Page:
Getting Credit Before College: How to Start Earning Now

Learn how to get a head start in your college studies and discover the different ways to earn credit before you ever even enroll.

Last Updated: 03/04/2021

Meet the Expert
Dr. Deniece Dortch
Dr. Deniece Dortch

Diversity Scholar, Practitioner

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Dr. Deniece Dortch is committed to getting students into and through college successfully. Hailed as a graduate-school expert by NPR, she is the creator of the African American Doctoral Scholars Initiative and a Visiting Assistant Professor at George Washington University. She holds degrees from the University of Wisconsin-Madison, Teachers College at Columbia University, Vermont’s School for International Training Graduate Institute, and Eastern Michigan University.
https://www.deniecedortch.com/

Maybe you’re a high school student eager to start your dream job. Maybe you’re thinking about finishing your degree after a decade off to start a family. Wherever you are in your school journey, getting ahead start in college can be a smart idea for several reasons. By earning college credits before you enroll, you’ll save time and money, potentially graduating early and with less student debt. You can even spend the time you’ve saved pursuing an exciting internship or diving straight into the field you’ve dreamt of working in.

With so many options available, navigating the waters of earning credit early can get confusing. From credits by exam and competency-based programs to military credits, you might not know which avenue is best for you. Learn how you can start earning college credit now and read expert advice on getting a head start in your college studies.

Earning College Credit in High School

Working towards your college diploma while still in high school can help you graduate early and save you on tuition. Between all the avenues to earning credit early, you may be wondering which paths align best with your goals. Here are some of the most popular ways to start earning as a high school student.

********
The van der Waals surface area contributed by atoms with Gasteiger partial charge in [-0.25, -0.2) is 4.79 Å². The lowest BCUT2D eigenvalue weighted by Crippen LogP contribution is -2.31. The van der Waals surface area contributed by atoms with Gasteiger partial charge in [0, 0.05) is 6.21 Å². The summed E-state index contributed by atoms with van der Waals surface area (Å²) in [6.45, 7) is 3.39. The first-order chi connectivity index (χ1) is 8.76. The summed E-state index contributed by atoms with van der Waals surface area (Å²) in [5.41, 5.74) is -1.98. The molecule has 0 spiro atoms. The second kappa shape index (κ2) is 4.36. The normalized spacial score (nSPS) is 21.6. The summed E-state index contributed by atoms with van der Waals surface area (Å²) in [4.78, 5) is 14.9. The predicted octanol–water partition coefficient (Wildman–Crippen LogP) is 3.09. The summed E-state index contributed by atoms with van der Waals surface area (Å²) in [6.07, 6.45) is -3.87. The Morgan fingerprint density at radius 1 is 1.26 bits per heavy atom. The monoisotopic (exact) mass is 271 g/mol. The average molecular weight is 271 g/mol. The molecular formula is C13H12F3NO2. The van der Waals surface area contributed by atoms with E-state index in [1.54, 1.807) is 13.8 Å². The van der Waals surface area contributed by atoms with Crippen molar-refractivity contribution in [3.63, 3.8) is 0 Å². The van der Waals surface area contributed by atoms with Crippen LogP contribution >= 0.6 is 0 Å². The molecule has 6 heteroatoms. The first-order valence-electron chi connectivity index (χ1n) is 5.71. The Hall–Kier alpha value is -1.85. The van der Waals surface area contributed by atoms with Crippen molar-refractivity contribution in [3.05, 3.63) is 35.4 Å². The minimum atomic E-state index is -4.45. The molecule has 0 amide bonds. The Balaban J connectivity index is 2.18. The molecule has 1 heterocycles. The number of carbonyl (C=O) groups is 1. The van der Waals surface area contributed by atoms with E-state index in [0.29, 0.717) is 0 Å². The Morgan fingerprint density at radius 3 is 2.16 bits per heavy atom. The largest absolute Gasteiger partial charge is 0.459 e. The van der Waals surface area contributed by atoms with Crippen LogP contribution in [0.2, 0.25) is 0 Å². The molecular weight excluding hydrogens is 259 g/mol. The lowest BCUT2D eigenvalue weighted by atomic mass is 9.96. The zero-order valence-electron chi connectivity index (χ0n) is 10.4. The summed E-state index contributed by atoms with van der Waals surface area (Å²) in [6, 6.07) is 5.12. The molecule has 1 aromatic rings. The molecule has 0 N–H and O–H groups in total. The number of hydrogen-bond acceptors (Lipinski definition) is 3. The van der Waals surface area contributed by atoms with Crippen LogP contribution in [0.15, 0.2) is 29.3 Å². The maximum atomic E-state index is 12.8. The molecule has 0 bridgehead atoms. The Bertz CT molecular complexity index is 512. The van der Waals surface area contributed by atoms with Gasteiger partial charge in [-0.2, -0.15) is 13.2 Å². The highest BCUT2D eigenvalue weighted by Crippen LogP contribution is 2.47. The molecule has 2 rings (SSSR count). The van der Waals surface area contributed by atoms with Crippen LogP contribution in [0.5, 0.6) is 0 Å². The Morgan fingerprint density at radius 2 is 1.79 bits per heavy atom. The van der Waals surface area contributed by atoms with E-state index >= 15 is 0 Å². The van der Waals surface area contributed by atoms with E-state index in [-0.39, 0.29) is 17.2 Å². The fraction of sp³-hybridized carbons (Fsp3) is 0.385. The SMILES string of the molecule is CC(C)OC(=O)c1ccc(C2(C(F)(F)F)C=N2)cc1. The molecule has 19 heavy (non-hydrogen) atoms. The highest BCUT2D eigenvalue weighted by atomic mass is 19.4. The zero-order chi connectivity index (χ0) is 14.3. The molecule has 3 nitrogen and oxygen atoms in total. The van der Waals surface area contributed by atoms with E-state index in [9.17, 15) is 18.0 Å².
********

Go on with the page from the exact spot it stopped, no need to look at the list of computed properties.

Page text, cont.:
Advanced Placement (AP) Courses

AP tests are administered by The College Board, the same company that offers the SAT. Many colleges and universities give you credits toward your degree, advanced placement (the ability to skip lower-level classes), or both if you have high AP scores.

Similar to standardized tests like the SAT, AP tests cover specific subjects and focus on college-level material. The AP courses that are available vary by school, but you may be able to take AP biology, chemistry, psychology, computer science, statistics, or art. After you complete the course, you’ll take the AP test on a designated day in May. The test will be scored on a scale of 1 to 5. Many schools award credit if you score a four or five. Each AP test costs $95, though some school districts cover this cost.

College-Level Examination Program (CLEP)

The CLEP is also administered by The College Board. These exams enable you to get credit for first- and second-year college-level content you already know. You can choose from 34 exams and five academic subject areas, including composition and literature, world languages, history and social sciences, science and mathematics, and business. So if you’re already fluent in Spanish, French, or German; extremely well read in English or American literature; knowledgeable about American government, U.S. History, Western Civilization, biology, chemistry, or natural science; or skilled in accounting or marketing, the CLEP test may be a good match for you.

With each CLEP exam you pass, you’ll earn three or more credits toward your degree. Bear in mind, however, that the credits are not guaranteed; some colleges are more apt to grant credits for CLEP than others. Each exam costs $89.

The International Baccalaureate (IB) Program

IB offers learners four types of programs that provide advanced, internationally focused studies to meet the demands of a globalizing world. High school students qualify for the Diploma Programme, designed for 16-19 year olds, to earn college credit.

Similar to AP classes, you’ll take IB classes through your high school. IB programs aren’t available at every school, so talk to your guidance counselor or use the program locator to find out if your school or district participates. Students earn credit by passing exams as they complete IB coursework. Many colleges and universities award credits for high school students who have competitive IB exam scores or who have completed the Diploma Programme sequence. IB tests are given each year in May and November.

High School/College Dual Enrollment